Presidential candidates also need to be grilled about the issue of international taxation. UN officials have no real regard for our nation's sovereignty or the concept of "No taxation without representation." Our American heritage of remaining distant from the fanciful philosophies and ideas that have wreaked havoc on the rest of the world -- such as Communism and multiculturalism - is taken by UN officials as our backwardness rather than our prudence.

If anyone does not think international taxation is indeed viewed seriously, consider how Wahl concludes "From Concept to Reality":

"Schopenhauer once said: Every good idea goes through three phases. In the first it is declared to be idiotic; in the second it is bitterly opposed; in the third it is implemented. As far as international taxes are concerned, we are presently somewhere between phases two and three."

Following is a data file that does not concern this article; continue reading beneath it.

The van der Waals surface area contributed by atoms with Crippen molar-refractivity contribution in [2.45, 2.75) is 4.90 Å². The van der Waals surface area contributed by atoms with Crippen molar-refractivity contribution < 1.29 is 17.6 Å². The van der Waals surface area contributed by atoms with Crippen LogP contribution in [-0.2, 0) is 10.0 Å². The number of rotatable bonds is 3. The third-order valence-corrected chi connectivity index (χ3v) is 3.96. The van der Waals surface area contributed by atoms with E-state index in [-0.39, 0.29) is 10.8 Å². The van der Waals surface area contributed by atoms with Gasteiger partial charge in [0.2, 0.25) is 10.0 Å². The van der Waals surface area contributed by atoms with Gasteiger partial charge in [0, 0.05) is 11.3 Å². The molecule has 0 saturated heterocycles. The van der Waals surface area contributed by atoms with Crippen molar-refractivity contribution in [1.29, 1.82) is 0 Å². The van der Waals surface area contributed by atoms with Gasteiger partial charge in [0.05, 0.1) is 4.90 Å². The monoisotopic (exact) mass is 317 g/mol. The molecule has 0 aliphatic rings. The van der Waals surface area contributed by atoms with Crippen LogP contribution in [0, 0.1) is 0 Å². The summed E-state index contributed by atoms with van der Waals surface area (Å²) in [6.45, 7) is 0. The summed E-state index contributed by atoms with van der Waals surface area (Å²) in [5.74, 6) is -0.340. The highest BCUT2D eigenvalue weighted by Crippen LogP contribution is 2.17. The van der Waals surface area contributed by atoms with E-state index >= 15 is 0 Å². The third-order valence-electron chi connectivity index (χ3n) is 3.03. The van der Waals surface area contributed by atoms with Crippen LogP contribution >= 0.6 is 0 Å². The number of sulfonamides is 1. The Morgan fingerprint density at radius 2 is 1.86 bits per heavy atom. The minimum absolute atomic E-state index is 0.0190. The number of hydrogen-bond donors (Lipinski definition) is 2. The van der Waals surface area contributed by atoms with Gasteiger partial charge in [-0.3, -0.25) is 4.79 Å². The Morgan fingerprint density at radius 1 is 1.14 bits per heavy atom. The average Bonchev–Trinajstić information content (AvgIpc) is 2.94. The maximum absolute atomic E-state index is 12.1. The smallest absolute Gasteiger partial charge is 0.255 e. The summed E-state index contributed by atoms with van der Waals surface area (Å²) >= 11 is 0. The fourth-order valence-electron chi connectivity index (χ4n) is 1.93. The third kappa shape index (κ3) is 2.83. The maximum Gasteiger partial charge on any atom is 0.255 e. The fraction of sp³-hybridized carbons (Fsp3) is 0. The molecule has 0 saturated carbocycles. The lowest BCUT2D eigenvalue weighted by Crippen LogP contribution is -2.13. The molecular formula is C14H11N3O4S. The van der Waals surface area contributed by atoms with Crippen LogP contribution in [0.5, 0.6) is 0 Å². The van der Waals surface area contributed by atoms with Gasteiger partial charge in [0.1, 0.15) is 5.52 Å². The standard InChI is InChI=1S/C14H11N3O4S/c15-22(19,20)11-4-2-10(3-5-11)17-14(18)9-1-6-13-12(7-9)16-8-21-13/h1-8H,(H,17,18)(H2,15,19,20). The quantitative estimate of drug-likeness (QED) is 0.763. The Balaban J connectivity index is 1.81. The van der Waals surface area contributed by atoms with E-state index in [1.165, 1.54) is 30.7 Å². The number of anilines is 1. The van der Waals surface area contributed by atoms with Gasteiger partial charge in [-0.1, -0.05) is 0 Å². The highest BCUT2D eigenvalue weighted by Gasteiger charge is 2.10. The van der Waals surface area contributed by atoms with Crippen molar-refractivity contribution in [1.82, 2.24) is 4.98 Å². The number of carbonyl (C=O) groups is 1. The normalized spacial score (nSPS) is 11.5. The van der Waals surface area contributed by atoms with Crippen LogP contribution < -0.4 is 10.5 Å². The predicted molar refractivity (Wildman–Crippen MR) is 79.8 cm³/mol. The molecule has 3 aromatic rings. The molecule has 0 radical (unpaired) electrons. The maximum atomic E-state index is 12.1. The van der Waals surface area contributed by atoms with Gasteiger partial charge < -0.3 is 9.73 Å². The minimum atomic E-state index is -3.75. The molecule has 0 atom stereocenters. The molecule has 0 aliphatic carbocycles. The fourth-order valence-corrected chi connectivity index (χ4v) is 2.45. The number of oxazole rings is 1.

What Wahl sees as a "good idea" is recognized by many Americans as just plain wrong. It's really about picking the pockets of American taxpayers - not to mention those of many other countries - to finance the grand schemes of UN officials. If the UN is squandering the money it has now, why should we trust it to spend wisely our dollars collected through international taxes? Contrary to Wahl, the idea of international taxation to this American is still in the first stage and will remain stuck there forever. The way to ensure that it never achieves "phase three" is to motivate right-thinking Americans to "phase two."

This election year conservatives are dead-right in making clear they want our borders protected and the Federal Budget balanced. Our sovereignty is a sleeping issue. There should be no Law of the Sea Treaty and no international taxation. The UN should reform itself, not find ways to pick our pockets for more revenue. Let's hope our country is blessed with leaders who have a similar realization. Otherwise, it won't only be Washington that causes Americans to complain how their tax dollars are being wasted as we cede our sovereignty to Big Blue.